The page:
“Work to view my autism as a different ability rather than a disability. Look past what you may see as limitations and see the gifts autism has given me…Be my advocate, be my friend, and we’ll see just how far we can go” –Ellen Botbohm, author of Ten Things Every Child with Autism Wishes You Knew.
Autism, also known as Autism Spectrum Disorder, or ASD, is a complex developmental disability. I happen to have two nephews with autism, one who I am very close to and interact with a lot. A child is usually diagnosed with autism during the first three years of life. It is a result of a neurological disorder that has an effect on normal brain function, and affects the development of the person’s communication and social interaction skills. A person with autism will most likely stick to certain behaviors and routines and will resist any change. No two people with autism have the same symptoms. Some may have mild symptoms while others may have more severe symptoms. Although there are treatments available, sadly there is no cure for autism.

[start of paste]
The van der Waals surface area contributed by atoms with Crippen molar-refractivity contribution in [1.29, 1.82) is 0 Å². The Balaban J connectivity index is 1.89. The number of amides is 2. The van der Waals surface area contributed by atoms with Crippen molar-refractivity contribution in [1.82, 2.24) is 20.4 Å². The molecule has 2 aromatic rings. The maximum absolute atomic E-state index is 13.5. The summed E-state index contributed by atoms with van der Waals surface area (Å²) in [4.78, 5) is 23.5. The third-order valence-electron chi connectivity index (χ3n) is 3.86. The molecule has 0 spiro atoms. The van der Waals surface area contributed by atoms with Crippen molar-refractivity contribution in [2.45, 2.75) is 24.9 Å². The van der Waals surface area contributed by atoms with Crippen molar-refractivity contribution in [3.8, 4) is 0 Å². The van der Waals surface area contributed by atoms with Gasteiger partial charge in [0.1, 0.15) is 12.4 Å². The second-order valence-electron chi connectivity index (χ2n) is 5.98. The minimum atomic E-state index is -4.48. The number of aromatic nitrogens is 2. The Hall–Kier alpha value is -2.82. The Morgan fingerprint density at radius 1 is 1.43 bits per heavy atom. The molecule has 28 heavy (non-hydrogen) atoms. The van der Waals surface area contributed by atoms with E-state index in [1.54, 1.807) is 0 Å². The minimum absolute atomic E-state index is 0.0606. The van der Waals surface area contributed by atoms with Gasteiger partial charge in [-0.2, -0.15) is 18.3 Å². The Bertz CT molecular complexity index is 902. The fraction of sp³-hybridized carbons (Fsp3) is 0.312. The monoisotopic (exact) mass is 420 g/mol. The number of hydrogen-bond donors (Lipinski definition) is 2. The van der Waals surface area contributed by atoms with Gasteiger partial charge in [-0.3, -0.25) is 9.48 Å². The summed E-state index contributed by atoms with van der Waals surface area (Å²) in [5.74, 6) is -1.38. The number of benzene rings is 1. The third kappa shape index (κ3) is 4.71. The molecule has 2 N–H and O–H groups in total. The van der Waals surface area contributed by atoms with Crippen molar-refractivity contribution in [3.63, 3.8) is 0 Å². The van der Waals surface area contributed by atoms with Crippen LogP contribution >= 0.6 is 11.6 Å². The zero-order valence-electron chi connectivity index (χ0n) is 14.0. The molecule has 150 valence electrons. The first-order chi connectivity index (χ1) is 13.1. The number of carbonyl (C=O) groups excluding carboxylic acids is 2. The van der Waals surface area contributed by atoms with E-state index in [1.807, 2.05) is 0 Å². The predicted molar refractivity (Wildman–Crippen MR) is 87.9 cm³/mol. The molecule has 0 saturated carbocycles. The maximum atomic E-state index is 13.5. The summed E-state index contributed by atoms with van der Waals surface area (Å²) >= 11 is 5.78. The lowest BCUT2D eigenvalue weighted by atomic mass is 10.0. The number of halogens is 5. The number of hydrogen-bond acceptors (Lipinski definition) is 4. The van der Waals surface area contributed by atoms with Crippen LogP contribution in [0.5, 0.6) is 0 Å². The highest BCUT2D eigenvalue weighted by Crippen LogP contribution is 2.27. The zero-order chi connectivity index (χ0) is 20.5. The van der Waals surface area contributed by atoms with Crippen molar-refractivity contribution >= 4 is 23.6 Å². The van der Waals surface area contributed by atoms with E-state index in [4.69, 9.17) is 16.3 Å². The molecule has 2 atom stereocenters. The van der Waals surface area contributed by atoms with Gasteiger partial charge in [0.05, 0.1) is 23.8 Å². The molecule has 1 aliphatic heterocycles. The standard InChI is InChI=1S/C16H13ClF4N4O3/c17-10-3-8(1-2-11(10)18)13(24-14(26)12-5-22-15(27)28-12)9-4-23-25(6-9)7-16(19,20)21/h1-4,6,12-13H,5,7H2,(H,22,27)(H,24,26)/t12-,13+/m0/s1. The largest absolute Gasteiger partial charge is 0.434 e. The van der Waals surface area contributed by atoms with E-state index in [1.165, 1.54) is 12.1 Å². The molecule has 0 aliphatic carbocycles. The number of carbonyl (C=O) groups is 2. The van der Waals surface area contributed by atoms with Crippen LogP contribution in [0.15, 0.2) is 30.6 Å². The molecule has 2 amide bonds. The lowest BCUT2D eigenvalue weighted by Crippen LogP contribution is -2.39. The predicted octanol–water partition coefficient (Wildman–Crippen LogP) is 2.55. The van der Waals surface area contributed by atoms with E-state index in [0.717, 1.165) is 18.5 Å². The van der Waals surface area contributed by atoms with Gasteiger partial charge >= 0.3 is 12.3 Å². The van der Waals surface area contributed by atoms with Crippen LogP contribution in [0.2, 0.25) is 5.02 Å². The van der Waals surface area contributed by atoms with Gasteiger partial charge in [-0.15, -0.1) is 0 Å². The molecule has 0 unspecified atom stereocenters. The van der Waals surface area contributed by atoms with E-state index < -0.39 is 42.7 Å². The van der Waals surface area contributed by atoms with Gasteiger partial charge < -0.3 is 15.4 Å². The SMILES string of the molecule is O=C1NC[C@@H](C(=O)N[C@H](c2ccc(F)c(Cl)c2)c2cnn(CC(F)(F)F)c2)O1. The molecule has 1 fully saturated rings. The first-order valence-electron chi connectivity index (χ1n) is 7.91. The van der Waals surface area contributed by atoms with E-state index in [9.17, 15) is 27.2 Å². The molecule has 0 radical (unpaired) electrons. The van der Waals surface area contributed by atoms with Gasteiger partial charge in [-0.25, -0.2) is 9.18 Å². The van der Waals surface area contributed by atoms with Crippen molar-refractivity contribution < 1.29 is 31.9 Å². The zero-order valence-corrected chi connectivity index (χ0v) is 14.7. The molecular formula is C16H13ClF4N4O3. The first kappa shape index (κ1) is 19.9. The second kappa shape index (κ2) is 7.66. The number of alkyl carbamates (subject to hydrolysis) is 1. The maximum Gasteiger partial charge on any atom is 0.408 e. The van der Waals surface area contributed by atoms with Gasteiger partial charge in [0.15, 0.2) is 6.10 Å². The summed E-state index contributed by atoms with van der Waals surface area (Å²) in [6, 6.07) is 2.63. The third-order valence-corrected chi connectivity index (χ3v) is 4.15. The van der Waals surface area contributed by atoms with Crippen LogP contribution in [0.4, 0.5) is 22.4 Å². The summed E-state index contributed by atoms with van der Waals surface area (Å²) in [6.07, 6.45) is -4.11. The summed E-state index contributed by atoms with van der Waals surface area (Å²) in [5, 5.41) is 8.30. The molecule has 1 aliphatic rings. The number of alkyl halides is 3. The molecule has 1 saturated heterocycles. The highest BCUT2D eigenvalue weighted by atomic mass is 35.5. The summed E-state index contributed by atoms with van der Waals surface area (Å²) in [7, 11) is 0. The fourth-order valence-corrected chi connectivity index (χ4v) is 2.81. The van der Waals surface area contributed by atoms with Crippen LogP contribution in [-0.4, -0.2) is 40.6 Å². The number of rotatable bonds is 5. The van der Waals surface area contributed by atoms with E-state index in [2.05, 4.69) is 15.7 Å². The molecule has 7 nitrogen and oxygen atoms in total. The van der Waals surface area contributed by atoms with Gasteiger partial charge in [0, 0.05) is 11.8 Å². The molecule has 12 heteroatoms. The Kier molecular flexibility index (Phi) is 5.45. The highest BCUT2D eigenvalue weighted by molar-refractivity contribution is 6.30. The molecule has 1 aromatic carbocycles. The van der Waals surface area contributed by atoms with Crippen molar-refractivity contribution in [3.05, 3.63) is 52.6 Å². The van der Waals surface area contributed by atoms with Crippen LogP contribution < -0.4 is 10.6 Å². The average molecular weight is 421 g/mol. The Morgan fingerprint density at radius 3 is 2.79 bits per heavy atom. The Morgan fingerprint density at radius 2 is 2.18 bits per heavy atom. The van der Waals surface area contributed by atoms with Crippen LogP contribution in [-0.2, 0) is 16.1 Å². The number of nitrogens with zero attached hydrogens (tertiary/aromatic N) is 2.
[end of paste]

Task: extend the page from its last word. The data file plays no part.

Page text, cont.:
Autism is diagnosed based on clinical observation and testing using one or more standardized tests by a team of doctors that include pediatricians, neurologists, occupational therapist, physical therapists, developmental specialists, and speech language pathologists. The pediatrician will do a general physical examination, which will then refer the patients to a neurologist. When I accompanied my sister to some appointments for her son, I realized the neurologist sent him for an MRI of the brain. I asked how this would help and he explained it would allow them to see if there is any underdevelopment with his brain. From there they are further evaluated by the psychiatrist or psychologist, as well as the speech pathologist or audiologist, to determine if there is any hearing loss or problems with language skills. The doctors will usually diagnose a patient by analyzing impairments in eye contact, facial expressions, and...
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